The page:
2 stars.

I received a copy of The Graces from NetGalley and the publisher in exchange for an honest review. The Graces is coming September 1st, 2016.

 

[The Darkest Corners] Kara Thomas

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The Darkest Corners is a young adult thriller/mystery novel about how returning to the places you’ve been running from can drudge up memories you’d rather forget. Tessa comes back to her hometown, the place she left when she was a child, in order to say goodbye to her father. A father that had been convicted for murder and has been out of her life ever since. One day. That’s all it will take. Then she can get the hell back out of Fayette, Pennsylvania. When something from her past becomes a present problem, Tessa knows that she can’t disappear from Fayette this time. She needs answers. And this time, she won’t be so easily manipulated.

Tessa is an unreliable narrator. She hides things from the people around her and the reader and only reveals them when she absolutely has to. Coming from a bad family makes it really hard for her to trust and rely on anyone but herself, and after the events of that summer when she and Callie were eight, it only got worse. It was a definitive part of growing up and affected her accordingly. Although when I started reading the novel I liked her voice, there was some point in the novel where she became kind of blah. I think it coincided with the point when I felt the novel became more telling than showing, and that reflected badly back on her.

Something that The Darkest Corners does well is the issue of identity. Tessa lost her father to prison at a young age, so her memories of him are slightly different than his rosy ones of her. Escaping to Florida and her grandmother meant that she didn’t have to grow up with this hanging over her head. What’s even better for her is that she can escape the knowledge that she and Callie testified at the trial of a killer, which was key to putting him away when they were only eight. She’s been able to shape herself into someone who isn’t the white-trash girl with a criminal daddy that Fayette knows her as.

When she goes back to Fayette, she no longer can avoid her past and who she was; everything that she has been avoiding is in direct conflict with this new self she has created. Tessa and Callie’s friendship fractured as they both tried to deal with what they saw and said. Both changed. At Tessa’s return, the lies they told themselves start falling apart. Identity is shown as something that is fluid, yet not, in this novel. It questions how much of your identity is formed by your surroundings and the people around you and how much you have the control of it.

Tessa and the friendship she has with Callie is also something I really enjoyed. Initially, they had grown so far apart that I though this was going to be one of those novels where the protagonist girl-hated the entire time. There was a bit of that, but not enough that I felt it was abnormal behavior. As they followed the threads of the mystery, they repaired their relationship and atoned for what they had done. Gradually, the multiple mysteries of the novel started pulling together with varying success.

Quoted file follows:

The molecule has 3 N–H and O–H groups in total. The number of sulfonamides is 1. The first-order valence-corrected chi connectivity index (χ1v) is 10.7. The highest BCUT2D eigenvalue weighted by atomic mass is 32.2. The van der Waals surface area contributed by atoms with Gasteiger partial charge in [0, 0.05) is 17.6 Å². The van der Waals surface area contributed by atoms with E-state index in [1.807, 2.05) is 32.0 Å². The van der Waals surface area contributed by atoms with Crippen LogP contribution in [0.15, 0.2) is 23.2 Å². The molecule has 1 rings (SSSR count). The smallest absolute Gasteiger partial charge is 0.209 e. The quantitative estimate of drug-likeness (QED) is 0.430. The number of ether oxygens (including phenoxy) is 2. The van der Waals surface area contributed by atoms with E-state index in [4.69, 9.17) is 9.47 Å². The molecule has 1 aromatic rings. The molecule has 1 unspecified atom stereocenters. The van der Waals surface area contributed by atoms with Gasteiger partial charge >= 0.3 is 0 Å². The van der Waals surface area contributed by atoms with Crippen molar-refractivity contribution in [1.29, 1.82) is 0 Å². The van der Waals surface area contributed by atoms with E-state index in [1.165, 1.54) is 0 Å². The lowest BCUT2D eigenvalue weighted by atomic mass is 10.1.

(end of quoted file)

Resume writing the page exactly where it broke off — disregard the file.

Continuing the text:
Parts of the novel became very information heavy as mysteries were progressing.  It became very telling, which detracted from the story itself. Oddly enough, all of that telling didn’t give the reader everything that was needed in order to back up some of the things revealed in the novel. Because of that, they often seemed like they were coming out of nowhere. Many of the things that were brought up later became loose ends with no satisfying conclusion. After reading all about this investigation, I had a very “that’s it?” attitude at the end because I was expecting more.

I would describe The Darkest Corners as more of a mystery, despite it being labeled a thriller. The plot was pretty good, although there were parts that were less successful due to the desire to create plot curves. One of my favorite things that was included was actually the letter to the reader at the very beginning of the novel. It lent a bit of realism to the story because I was initially unsure if Wyatt Stokes was real or not.

The Darkest Corners did have dark themes and was dark, but I ultimately felt that it was a bit surface level. I felt that a lot of the dark stuff didn’t delve very deep; it was just enough to show us how “bad” things were, but it wasn’t enough to make us feel uncomfortable. Kidnappings and murder, underage drinking to forget, prostitution…they just felt like words on the page meant to garner some sympathy for the characters and their lives but it failed a bit for me. I think that The Darkest Corners could have benefited if the slight grittiness of the world had been expanded upon and gone a bit further into the darkness. The fact that it wasn’t may have been in order to keep the novel for young adults instead of older readers.

This novel was a fairly quick read and kept me interested the entire time I was reading; it was only at the end that I realized I was kind of bored with it. I liked it, but personally would not read it a second time. There were just tiny little things that didn’t go one hundred percent and gave the novel a less than satisfying feeling. I recommend this for people who enjoy novels where things aren’t always straightforward, slightly unreliable narrators, and gritty mysteries in broken towns.

3 stars.

I received a copy of The Darkest Corners from NetGalley and the publisher in exchange for an honest review. The Darkest Corners will be available on April 19th, 2016.